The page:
Whether using a meal kit to whip up a restaurant-quality dinner at home or an IKEA kit to put together a trendy Scandinavian desk, we are all familiar with the notion of using a kit to help us build something faster and more efficiently than creating
it entirely from scratch.
In the world of commercial software, where speed is of the essence, a software development kit (SDK) provides a standardized, easily downloadable foundation upon which developers can build new applications on an existing platform.
For example, Apple wants to attract developers to build mobile apps for its iPhone platform, and Google wants developers to build mobile apps for its Android platform. Each company has created its own SDK aimed at making it as easy as possible for developers
to write applications that run on its platform. Similarly, all of the major software vendors (think Microsoft) and the leading online platforms (think Facebook) have created and made available their own SDKs.
As vehicle architectures become more software-defined, and the user experience becomes more personalized, the need for automotive SDKs becomes clear. Instead of distributing functions throughout a vehicle in highly specialized electronic control units, auto manufacturers are consolidating related functions into powerful domain controllers — and eventually these are likely to become open serverized platforms,
such as the approach Aptiv takes in our Smart Vehicle Architecture™. By creating
an automotive SDK to easily empower OEMs and other third parties to develop solutions on those platforms, we can open the door to a host of innovations that unlock value for all parties.
What is in the kit?
Generally speaking, an SDK includes the building blocks, framework and toolkit for developers to create an app. It often has configuration data, documentation, software libraries, code samples, build automation tools, code editors, debuggers, guidelines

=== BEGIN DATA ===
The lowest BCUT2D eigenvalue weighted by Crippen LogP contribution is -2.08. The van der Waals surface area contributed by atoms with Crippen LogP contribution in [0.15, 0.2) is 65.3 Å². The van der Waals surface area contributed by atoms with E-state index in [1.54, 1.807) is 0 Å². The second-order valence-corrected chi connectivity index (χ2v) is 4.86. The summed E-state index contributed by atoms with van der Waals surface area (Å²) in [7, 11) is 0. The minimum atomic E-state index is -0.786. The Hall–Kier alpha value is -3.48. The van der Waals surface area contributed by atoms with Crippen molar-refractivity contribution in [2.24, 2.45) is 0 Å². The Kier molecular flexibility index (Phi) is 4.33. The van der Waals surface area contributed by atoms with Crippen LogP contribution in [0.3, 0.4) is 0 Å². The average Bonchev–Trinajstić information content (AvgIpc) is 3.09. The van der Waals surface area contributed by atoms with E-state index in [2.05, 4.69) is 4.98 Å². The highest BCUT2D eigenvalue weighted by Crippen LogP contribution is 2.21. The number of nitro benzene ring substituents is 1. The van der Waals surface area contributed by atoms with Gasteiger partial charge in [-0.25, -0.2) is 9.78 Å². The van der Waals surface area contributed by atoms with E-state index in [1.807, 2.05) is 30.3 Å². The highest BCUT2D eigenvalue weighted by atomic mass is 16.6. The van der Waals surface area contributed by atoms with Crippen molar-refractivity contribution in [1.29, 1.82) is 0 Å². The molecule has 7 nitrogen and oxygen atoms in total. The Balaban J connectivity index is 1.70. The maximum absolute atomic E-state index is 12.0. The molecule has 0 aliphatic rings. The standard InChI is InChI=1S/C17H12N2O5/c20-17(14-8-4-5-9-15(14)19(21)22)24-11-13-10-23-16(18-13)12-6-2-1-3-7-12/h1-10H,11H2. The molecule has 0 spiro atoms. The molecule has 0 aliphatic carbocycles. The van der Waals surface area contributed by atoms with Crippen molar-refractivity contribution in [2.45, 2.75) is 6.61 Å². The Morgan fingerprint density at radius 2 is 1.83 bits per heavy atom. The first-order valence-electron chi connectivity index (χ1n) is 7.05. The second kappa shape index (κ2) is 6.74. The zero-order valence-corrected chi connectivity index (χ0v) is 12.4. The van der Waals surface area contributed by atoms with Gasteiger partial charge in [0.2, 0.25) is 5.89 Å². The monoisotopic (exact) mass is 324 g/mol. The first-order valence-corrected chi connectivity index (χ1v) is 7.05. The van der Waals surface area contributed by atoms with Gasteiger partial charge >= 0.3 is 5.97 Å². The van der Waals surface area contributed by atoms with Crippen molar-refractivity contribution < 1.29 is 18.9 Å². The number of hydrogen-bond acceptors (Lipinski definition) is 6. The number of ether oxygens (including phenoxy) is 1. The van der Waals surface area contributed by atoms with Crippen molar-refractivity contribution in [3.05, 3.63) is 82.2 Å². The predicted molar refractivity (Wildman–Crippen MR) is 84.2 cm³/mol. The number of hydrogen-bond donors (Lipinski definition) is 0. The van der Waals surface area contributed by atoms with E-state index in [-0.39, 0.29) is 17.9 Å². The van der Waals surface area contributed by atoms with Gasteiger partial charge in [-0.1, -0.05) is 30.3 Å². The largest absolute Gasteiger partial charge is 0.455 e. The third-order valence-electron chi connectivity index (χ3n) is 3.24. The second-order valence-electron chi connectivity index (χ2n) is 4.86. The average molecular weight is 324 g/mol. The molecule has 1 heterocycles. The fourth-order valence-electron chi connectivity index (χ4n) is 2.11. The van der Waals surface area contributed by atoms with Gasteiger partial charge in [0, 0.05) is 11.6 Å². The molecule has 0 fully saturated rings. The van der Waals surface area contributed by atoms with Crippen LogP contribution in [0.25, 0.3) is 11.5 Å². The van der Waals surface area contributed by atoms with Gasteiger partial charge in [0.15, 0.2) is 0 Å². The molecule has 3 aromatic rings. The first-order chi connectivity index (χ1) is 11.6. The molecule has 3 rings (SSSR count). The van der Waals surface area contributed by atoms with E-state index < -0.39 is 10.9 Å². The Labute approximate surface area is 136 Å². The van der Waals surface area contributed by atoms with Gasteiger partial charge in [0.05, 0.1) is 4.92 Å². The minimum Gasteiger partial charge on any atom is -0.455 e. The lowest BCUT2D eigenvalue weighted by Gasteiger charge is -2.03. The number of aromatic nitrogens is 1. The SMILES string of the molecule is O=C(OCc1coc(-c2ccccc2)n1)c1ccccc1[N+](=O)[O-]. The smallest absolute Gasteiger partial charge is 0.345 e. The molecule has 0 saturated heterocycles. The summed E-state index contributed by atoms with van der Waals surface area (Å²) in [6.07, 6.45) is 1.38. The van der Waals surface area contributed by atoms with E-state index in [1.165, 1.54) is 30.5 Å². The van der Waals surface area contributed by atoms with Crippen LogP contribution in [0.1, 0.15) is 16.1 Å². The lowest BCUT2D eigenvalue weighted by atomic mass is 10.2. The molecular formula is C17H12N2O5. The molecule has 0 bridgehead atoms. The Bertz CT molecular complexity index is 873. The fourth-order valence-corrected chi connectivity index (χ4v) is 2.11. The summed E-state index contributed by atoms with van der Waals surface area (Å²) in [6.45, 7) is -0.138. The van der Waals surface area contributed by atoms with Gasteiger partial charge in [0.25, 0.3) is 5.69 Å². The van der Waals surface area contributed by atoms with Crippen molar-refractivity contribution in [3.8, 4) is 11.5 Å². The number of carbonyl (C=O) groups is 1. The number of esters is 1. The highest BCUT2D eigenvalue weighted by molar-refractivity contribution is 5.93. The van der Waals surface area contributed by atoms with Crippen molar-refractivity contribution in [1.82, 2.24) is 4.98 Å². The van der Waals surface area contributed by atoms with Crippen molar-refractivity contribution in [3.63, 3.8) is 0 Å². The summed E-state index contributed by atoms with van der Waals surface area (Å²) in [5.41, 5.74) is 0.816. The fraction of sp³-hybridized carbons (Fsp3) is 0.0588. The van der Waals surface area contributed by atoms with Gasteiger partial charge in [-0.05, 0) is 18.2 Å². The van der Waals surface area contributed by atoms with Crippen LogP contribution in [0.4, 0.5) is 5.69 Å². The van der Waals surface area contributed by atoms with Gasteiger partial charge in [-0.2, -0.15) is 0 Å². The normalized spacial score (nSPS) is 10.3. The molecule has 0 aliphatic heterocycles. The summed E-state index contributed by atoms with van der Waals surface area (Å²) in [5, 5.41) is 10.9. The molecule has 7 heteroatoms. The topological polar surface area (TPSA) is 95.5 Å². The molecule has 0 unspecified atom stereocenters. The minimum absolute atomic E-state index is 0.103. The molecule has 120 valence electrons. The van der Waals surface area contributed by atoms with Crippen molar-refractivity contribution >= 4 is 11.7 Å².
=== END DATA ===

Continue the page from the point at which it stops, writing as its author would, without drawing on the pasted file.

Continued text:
and programs used to develop apps for that specific platform.
SDKs also include application programming interfaces (APIs). APIs, also referred to as “hooks,” enable pieces of software to easily communicate with other pieces of software. So, SDKs help software developers write applications, while APIs,
which are included in the SDK, provide the mechanisms for applications to connect with one another and with the platform.
Complexity makes SDKs even more important
In a simpler world, application developers might be able to use one SDK to write an application, but today’s applications are exceeding complex. Just picture an e-commerce application that has some code running in the cloud and other components
running on-premises, pulling data from multiple sources, querying data stores, and connecting with payment verification and delivery applications. A complex application might require multiple SDKs, each one helping the developer shave some time and
effort from the development process.
Vehicle architectures are headed toward that same level of complexity, with software running on the vehicle itself potentially communicating regularly with other apps in the vehicle — or in the cloud through over-the-air communications. Automotive SDKs will be critical pieces of the puzzle to accelerate development toward a fuller ecosystem of mobility applications.